‘Abandonment’ has been defined as where: the owner fails to cover the cost of repatriation; has left the crewmember without the necessary support for survival on board (such as food, accommodation, water supplies and essential fuel); or has severed their ties with the crewmember including the failure to pay contractual wages for at least two months.
“The financial security system [for abandonment] must be sufficient to cover outstanding wages and other entitlements under the Seafarers’ Employment Agreement [SEA], the relevant collective bargaining agreement or the national law of the flag state, limited to four months,” explains Charles Boyle, director of legal services at Nautilus International. The system must also cover, adds, Boyle, “all expenses reasonably incurred, including the cost of repatriation, [such as] food and accommodation from the time of leaving the ship until arrival at home, necessary medical care, passage and transport of personal effects and any other reasonable costs or charges arising from the abandonment.” And, finally, “the essential needs of the seafarer including such items as adequate food, clothing where necessary, accommodation, drinking water supplies, essential fuel for survival on board the yacht, necessary medical care and any other reasonable costs or charges from the act or omission constituting the abandonment until the crewmember’s arrival home.”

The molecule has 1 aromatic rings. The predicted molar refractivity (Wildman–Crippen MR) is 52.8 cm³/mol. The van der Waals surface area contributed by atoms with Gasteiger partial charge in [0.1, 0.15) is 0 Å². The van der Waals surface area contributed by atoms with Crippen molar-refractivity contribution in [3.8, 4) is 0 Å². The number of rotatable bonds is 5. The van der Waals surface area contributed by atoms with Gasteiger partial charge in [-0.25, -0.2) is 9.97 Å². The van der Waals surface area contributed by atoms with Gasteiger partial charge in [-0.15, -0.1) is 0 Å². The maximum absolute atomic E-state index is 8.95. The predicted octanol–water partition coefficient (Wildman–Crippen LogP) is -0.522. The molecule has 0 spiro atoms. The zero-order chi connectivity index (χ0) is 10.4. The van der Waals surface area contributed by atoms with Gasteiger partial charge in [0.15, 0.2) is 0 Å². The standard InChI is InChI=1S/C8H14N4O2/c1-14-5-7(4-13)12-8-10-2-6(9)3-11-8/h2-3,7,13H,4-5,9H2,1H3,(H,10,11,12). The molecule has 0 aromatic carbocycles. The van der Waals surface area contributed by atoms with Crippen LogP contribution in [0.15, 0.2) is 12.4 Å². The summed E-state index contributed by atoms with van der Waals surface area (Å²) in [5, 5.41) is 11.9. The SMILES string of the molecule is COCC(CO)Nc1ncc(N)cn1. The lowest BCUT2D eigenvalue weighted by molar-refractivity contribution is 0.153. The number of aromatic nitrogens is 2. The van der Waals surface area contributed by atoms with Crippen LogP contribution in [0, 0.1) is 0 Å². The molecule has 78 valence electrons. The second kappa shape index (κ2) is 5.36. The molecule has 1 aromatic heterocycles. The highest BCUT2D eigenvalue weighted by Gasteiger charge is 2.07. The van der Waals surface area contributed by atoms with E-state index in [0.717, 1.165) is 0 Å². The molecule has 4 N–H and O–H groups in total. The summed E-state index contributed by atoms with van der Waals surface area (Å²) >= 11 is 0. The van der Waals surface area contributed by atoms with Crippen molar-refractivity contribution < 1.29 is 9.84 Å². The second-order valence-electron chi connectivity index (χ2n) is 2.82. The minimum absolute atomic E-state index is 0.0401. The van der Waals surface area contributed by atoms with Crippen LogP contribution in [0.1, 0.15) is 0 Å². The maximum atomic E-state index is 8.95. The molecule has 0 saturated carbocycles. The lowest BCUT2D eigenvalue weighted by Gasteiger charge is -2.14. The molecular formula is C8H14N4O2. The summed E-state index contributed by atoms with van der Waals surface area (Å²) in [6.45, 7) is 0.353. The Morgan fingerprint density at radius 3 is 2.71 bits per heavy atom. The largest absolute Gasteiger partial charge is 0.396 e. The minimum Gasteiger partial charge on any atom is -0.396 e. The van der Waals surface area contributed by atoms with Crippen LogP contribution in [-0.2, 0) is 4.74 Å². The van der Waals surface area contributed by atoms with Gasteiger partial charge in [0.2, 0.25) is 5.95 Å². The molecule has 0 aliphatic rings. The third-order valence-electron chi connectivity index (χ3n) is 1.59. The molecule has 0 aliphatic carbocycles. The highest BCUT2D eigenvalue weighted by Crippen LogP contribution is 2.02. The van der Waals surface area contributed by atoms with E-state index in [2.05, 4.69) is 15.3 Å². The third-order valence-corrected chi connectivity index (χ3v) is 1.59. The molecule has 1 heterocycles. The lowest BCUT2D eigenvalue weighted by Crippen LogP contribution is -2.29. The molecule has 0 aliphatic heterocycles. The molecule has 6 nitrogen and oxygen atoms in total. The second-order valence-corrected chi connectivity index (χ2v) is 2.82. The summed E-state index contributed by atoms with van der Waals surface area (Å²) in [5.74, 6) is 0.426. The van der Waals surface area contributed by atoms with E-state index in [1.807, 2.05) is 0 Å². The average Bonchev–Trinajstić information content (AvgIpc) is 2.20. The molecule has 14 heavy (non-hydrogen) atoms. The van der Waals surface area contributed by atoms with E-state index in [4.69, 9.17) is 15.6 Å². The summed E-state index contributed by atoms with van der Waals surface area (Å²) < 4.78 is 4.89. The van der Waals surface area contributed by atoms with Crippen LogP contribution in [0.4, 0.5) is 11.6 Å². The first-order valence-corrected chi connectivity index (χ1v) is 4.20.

With regards to a social security system for death or long-term disability due to an occupational injury, illness or hazard, the flag will determine the exact form the system of protection will take, but it could take the form of a social security scheme, insurance or a national fund.
"The certificate or document must be posted in a conspicuous place on board and be available to all crewmembers. [It] must contain the name and address of the provider, as well as the contact details of the persons or entity responsible for handling claims."
“Owners must possess ‘a certificate or other documentary evidence of financial security issued by the financial security provider’,” explains Boyle. “The certificate or document must be posted in a conspicuous place on board and be available to all crewmembers. [It] must contain the name and address of the provider, as well as the contact details of the persons or entity responsible for handling claims.”
These new requirements for financial security will become part of the Port State Control (PSC) inspection process and must be entered on the yacht’s Declaration of Maritime Labour Compliance (DMLC) Part II. “If a yacht is not compliant it is liable to be detained,” says Boyle. “Therefore, yacht masters need to keep abreast of the requirements of the flag state on these issues.”
These amendments are expected to come into force in early 2017, however flag states do have the option of imposing earlier enforcement. Existing MLC certificates and DMLCs that have been issued prior to the approval of the amendments will remain valid but will need ot be issued or renewed in the new and updated format no later than the date of the yacht’s first renewal inspection following the amendments’ entry into force.
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